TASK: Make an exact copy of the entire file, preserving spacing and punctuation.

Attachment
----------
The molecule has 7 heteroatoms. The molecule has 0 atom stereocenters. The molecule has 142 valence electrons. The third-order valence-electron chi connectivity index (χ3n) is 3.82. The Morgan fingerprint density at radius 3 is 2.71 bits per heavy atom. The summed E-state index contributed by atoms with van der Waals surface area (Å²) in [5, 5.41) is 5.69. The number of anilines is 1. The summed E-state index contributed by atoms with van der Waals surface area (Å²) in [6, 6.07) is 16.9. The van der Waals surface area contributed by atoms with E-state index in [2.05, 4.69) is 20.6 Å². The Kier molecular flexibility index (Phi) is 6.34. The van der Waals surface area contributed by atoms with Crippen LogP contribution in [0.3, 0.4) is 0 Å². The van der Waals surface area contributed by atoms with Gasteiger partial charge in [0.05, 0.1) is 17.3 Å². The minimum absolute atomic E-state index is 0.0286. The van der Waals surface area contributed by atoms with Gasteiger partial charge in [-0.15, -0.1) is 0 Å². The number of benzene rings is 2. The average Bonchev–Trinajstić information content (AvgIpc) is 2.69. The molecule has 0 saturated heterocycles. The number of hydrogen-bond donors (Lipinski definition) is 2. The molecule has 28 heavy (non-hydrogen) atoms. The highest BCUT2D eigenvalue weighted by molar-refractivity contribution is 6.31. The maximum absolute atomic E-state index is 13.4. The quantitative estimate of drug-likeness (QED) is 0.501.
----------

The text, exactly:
The molecule has 7 heteroatoms. The molecule has 0 atom stereocenters. The molecule has 142 valence electrons. The third-order valence-electron chi connectivity index (χ3n) is 3.82. The Morgan fingerprint density at radius 3 is 2.71 bits per heavy atom. The summed E-state index contributed by atoms with van der Waals surface area (Å²) in [5, 5.41) is 5.69. The number of anilines is 1. The summed E-state index contributed by atoms with van der Waals surface area (Å²) in [6, 6.07) is 16.9. The van der Waals surface area contributed by atoms with E-state index in [2.05, 4.69) is 20.6 Å². The Kier molecular flexibility index (Phi) is 6.34. The van der Waals surface area contributed by atoms with Crippen LogP contribution in [0.3, 0.4) is 0 Å². The van der Waals surface area contributed by atoms with Gasteiger partial charge in [0.05, 0.1) is 17.3 Å². The minimum absolute atomic E-state index is 0.0286. The van der Waals surface area contributed by atoms with Gasteiger partial charge in [-0.15, -0.1) is 0 Å². The number of benzene rings is 2. The average Bonchev–Trinajstić information content (AvgIpc) is 2.69. The molecule has 0 saturated heterocycles. The number of hydrogen-bond donors (Lipinski definition) is 2. The molecule has 28 heavy (non-hydrogen) atoms. The highest BCUT2D eigenvalue weighted by molar-refractivity contribution is 6.31. The maximum absolute atomic E-state index is 13.4. The quantitative estimate of drug-likeness (QED) is 0.501.